Individual licencing BOLR & platforms

bolr

Whether it be the start of a new financial or calendar year, the issues confronting the financial services industry, especially the advice sector, are all the same and actually increasing and intensifying with the vacuum of leadership and direction so clearly evident said Connect Financial Service Brokers CEO Paul Tynan.

  • Paul Tynan
  • Monday, July 17, 2017
  • https://connectfsb.com.au/

Commenting further, Paul Tynan said the long-term role, viability and relevance of licensees has been under constant question and scrutiny since the inception of the advice model. “No matter how often excuses are spun, it’s the potential and perceived conflict of interest of institutions that simply can’t be avoided”.

“From its inception it has been impossible to defend and claim the process is in the best interest of the consumer and provides unbiased / uninfluenced advice when institutions are both the product manufacturer and owner of the licensee. It’s a situation that first evolved from the development of platforms in the 90s that laid the foundation for the current business model.”

However, as the advice sector moves to a ‘true profession’ the only way forward and test for the validity of non-institutional influence is through the eyes of the public – and it is inevitable that individual adviser licensing will be the preferred model.

Ironically the individual adviser AFSL concept will not only be resisted by the institutions because they will lose influence and control of their distribution networks – but also regulators fearing a resultant massive escalation in their workload.

Within the financial institutions the shockwave would literally be deafening as they have always operated in a culture and model driven by control…control of products, clients and advisers with the outcome being the current-day industry dominated by a handful institutions that in turn has seen the demise of competition and product innovation.

Paul Tynan continued, “Yet individual AFSLs would immediately lift the public perception of advice, the industry as a whole and be the catalyst for a revolutionary change to the dealer group model. In order to compete for individual licensees, dealer groups would be required to restructure into ‘best of breed’ support businesses”.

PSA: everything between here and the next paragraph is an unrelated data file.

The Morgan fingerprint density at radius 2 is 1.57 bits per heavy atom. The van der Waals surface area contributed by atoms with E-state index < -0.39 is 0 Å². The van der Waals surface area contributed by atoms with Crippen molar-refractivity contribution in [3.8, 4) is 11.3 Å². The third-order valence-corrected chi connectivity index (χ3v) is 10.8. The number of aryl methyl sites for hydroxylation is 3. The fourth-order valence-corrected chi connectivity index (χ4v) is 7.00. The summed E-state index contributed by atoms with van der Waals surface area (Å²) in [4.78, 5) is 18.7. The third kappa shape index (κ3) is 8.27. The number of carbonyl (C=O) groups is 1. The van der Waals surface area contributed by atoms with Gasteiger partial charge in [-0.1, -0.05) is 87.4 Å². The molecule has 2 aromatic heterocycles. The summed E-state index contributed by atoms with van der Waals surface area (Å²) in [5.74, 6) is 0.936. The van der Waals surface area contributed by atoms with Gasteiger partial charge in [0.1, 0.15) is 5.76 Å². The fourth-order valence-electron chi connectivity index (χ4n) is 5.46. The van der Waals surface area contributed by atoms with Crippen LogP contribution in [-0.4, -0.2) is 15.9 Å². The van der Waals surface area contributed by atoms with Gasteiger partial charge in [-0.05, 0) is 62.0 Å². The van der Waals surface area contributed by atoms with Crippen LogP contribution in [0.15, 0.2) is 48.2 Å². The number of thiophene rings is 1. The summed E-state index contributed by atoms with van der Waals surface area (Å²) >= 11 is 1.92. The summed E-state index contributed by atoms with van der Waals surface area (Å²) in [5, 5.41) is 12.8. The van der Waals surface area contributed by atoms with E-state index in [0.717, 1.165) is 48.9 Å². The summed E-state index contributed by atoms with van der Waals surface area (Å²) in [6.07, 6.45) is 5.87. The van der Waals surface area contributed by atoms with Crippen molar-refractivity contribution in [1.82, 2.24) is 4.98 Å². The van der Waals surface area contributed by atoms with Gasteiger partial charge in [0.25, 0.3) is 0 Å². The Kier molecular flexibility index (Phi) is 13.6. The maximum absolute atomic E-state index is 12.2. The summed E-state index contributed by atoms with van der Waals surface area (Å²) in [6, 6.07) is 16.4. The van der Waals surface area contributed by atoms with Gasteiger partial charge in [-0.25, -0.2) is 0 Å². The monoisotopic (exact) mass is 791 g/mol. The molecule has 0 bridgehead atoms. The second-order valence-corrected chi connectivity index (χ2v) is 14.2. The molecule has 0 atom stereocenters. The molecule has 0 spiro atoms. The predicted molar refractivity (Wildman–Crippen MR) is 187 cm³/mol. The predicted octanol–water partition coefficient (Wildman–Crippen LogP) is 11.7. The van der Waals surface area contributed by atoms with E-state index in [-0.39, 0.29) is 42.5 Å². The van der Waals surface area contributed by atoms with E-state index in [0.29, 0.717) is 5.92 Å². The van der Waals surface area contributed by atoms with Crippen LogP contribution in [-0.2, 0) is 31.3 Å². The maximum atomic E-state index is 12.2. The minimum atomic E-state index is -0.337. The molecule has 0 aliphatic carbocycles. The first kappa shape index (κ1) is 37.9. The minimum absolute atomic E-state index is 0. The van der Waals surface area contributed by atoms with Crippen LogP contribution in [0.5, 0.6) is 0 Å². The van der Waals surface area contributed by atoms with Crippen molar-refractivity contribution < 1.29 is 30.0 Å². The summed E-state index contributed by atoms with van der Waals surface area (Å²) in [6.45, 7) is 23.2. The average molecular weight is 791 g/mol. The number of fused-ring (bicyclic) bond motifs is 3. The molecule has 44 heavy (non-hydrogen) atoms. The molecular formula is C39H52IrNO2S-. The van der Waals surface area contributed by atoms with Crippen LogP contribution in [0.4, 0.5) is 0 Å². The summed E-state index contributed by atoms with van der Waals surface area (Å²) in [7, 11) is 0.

Although there is growing groundswell for self-licencing an unfortunate casualty will be the disincentive for new advisers to join the industry from the resultant non-availability of client bases and the ‘hands on’ experience and expertise that is required to navigate the now immensely complex world of advice. Many institutions still have in place a buyer of last resort (BOLR) provision; and these too will be hard to defend under conflict of interest / client best interest scrutiny. Then there are the institutions shareholders that are becoming more sceptical and concerned of the real worth of the BOLR to the organisation and if another option would serve their interests better!

“BOLRs by the very nature restrict the movement of advisers and clients from licensees; however, it does give advisers a certainty for the value of their business and lifetime of effort,” said Paul Tynan

“Although the institutions have been constantly chipping away at the rules, for several of the larger industry players their business models are very dependent on the BOLR. Unfortunately, again it is the would be new generation / entrant that is impacted the most by these BOLR rules that has institutions requiring them to buy businesses / books of clients at inflated prices that do not reflect true market valuation.”

The institutions have invested heavily in platforms and have been rewarded by attracting the majority of investment funds inflows…not to mention they are a great control mechanism that supports their ownership of dealer groups.

“However, times are truly changing and the disruptor across all industries and sectors of the economy is technology that relentlessly challenges business models and out-dated conventions. Platforms and their institution owners continue to be slow to change and advisers are already embracing innovation moving to seamless technology that cuts out the platforms.”

“Smaller nimble players and entrepreneurs have always been the quickest to respond to change and adopt new technology and innovation. It’s hard to see how (and if) the institutions can respond to the new era of change that is driven by client centric business models and technology…unfortunately time is not on their side,”concluded Paul Tynan.

Issued by Connect Financial Service Brokers

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